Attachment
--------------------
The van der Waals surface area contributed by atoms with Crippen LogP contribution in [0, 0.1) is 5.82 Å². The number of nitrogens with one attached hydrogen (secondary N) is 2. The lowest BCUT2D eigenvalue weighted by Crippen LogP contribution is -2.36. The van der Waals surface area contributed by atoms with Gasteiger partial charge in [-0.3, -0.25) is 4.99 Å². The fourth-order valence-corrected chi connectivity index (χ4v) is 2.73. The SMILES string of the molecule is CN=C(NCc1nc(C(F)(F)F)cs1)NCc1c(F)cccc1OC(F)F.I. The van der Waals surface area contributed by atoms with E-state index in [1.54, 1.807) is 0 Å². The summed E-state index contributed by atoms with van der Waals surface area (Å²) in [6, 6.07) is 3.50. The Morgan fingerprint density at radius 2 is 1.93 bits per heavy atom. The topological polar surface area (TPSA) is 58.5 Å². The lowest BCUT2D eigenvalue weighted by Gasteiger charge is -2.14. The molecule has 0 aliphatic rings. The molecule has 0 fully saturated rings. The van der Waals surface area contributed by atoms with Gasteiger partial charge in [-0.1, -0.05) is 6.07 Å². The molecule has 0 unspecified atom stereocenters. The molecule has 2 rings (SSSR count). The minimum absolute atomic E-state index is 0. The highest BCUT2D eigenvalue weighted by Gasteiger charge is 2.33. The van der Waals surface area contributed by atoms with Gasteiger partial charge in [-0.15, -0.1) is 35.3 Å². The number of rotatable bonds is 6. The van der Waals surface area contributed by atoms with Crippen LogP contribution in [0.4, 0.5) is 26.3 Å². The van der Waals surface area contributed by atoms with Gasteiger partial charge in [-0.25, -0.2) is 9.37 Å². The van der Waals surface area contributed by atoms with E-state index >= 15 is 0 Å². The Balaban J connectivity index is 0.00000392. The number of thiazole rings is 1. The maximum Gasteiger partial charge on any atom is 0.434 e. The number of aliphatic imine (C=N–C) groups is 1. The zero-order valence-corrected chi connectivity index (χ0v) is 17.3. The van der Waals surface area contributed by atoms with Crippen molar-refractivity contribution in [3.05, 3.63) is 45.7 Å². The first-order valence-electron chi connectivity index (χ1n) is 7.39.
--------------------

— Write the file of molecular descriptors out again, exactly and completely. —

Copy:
The van der Waals surface area contributed by atoms with Crippen LogP contribution in [0, 0.1) is 5.82 Å². The number of nitrogens with one attached hydrogen (secondary N) is 2. The lowest BCUT2D eigenvalue weighted by Crippen LogP contribution is -2.36. The van der Waals surface area contributed by atoms with Gasteiger partial charge in [-0.3, -0.25) is 4.99 Å². The fourth-order valence-corrected chi connectivity index (χ4v) is 2.73. The SMILES string of the molecule is CN=C(NCc1nc(C(F)(F)F)cs1)NCc1c(F)cccc1OC(F)F.I. The van der Waals surface area contributed by atoms with E-state index in [1.54, 1.807) is 0 Å². The summed E-state index contributed by atoms with van der Waals surface area (Å²) in [6, 6.07) is 3.50. The Morgan fingerprint density at radius 2 is 1.93 bits per heavy atom. The topological polar surface area (TPSA) is 58.5 Å². The lowest BCUT2D eigenvalue weighted by Gasteiger charge is -2.14. The molecule has 0 aliphatic rings. The molecule has 0 fully saturated rings. The van der Waals surface area contributed by atoms with Gasteiger partial charge in [-0.1, -0.05) is 6.07 Å². The molecule has 0 unspecified atom stereocenters. The molecule has 2 rings (SSSR count). The minimum absolute atomic E-state index is 0. The highest BCUT2D eigenvalue weighted by Gasteiger charge is 2.33. The van der Waals surface area contributed by atoms with Gasteiger partial charge in [-0.15, -0.1) is 35.3 Å². The number of rotatable bonds is 6. The van der Waals surface area contributed by atoms with Crippen LogP contribution in [0.4, 0.5) is 26.3 Å². The van der Waals surface area contributed by atoms with Gasteiger partial charge in [-0.25, -0.2) is 9.37 Å². The van der Waals surface area contributed by atoms with E-state index >= 15 is 0 Å². The Balaban J connectivity index is 0.00000392. The number of thiazole rings is 1. The maximum Gasteiger partial charge on any atom is 0.434 e. The number of aliphatic imine (C=N–C) groups is 1. The zero-order valence-corrected chi connectivity index (χ0v) is 17.3. The van der Waals surface area contributed by atoms with Crippen molar-refractivity contribution in [3.05, 3.63) is 45.7 Å². The first-order valence-electron chi connectivity index (χ1n) is 7.39.